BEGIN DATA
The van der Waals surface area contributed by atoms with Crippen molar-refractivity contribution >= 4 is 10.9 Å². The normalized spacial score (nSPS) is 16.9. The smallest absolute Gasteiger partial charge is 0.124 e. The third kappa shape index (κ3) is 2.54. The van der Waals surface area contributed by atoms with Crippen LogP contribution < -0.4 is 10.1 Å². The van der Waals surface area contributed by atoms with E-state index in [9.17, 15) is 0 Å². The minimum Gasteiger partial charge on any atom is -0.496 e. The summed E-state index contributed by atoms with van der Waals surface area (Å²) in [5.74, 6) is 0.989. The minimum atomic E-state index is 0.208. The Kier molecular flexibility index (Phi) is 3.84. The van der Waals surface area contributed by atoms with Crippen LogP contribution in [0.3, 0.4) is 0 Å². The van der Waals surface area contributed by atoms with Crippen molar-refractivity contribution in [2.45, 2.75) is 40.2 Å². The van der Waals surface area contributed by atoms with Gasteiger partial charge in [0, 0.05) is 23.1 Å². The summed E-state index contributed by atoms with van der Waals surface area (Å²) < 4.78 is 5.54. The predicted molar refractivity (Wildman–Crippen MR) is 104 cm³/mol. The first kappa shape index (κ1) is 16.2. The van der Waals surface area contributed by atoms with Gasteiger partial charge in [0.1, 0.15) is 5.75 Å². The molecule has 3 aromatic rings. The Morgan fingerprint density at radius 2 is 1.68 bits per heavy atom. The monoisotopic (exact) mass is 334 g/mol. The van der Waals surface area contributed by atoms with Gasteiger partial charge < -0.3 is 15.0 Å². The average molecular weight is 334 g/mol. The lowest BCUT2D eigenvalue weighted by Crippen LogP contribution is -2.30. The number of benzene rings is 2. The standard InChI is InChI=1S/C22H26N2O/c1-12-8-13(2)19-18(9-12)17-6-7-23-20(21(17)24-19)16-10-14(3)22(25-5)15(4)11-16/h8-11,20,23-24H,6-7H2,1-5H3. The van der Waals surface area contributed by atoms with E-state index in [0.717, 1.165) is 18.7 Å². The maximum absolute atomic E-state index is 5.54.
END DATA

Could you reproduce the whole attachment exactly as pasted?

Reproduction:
The van der Waals surface area contributed by atoms with Crippen molar-refractivity contribution >= 4 is 10.9 Å². The normalized spacial score (nSPS) is 16.9. The smallest absolute Gasteiger partial charge is 0.124 e. The third kappa shape index (κ3) is 2.54. The van der Waals surface area contributed by atoms with Crippen LogP contribution < -0.4 is 10.1 Å². The van der Waals surface area contributed by atoms with E-state index in [9.17, 15) is 0 Å². The minimum Gasteiger partial charge on any atom is -0.496 e. The summed E-state index contributed by atoms with van der Waals surface area (Å²) in [5.74, 6) is 0.989. The minimum atomic E-state index is 0.208. The Kier molecular flexibility index (Phi) is 3.84. The van der Waals surface area contributed by atoms with Crippen LogP contribution in [0.3, 0.4) is 0 Å². The van der Waals surface area contributed by atoms with Crippen molar-refractivity contribution in [2.45, 2.75) is 40.2 Å². The van der Waals surface area contributed by atoms with Gasteiger partial charge in [0, 0.05) is 23.1 Å². The summed E-state index contributed by atoms with van der Waals surface area (Å²) < 4.78 is 5.54. The predicted molar refractivity (Wildman–Crippen MR) is 104 cm³/mol. The first kappa shape index (κ1) is 16.2. The van der Waals surface area contributed by atoms with Gasteiger partial charge in [0.1, 0.15) is 5.75 Å². The molecule has 3 aromatic rings. The Morgan fingerprint density at radius 2 is 1.68 bits per heavy atom. The monoisotopic (exact) mass is 334 g/mol. The van der Waals surface area contributed by atoms with Gasteiger partial charge < -0.3 is 15.0 Å². The average molecular weight is 334 g/mol. The lowest BCUT2D eigenvalue weighted by Crippen LogP contribution is -2.30. The number of benzene rings is 2. The standard InChI is InChI=1S/C22H26N2O/c1-12-8-13(2)19-18(9-12)17-6-7-23-20(21(17)24-19)16-10-14(3)22(25-5)15(4)11-16/h8-11,20,23-24H,6-7H2,1-5H3. The van der Waals surface area contributed by atoms with E-state index in [0.717, 1.165) is 18.7 Å². The maximum absolute atomic E-state index is 5.54.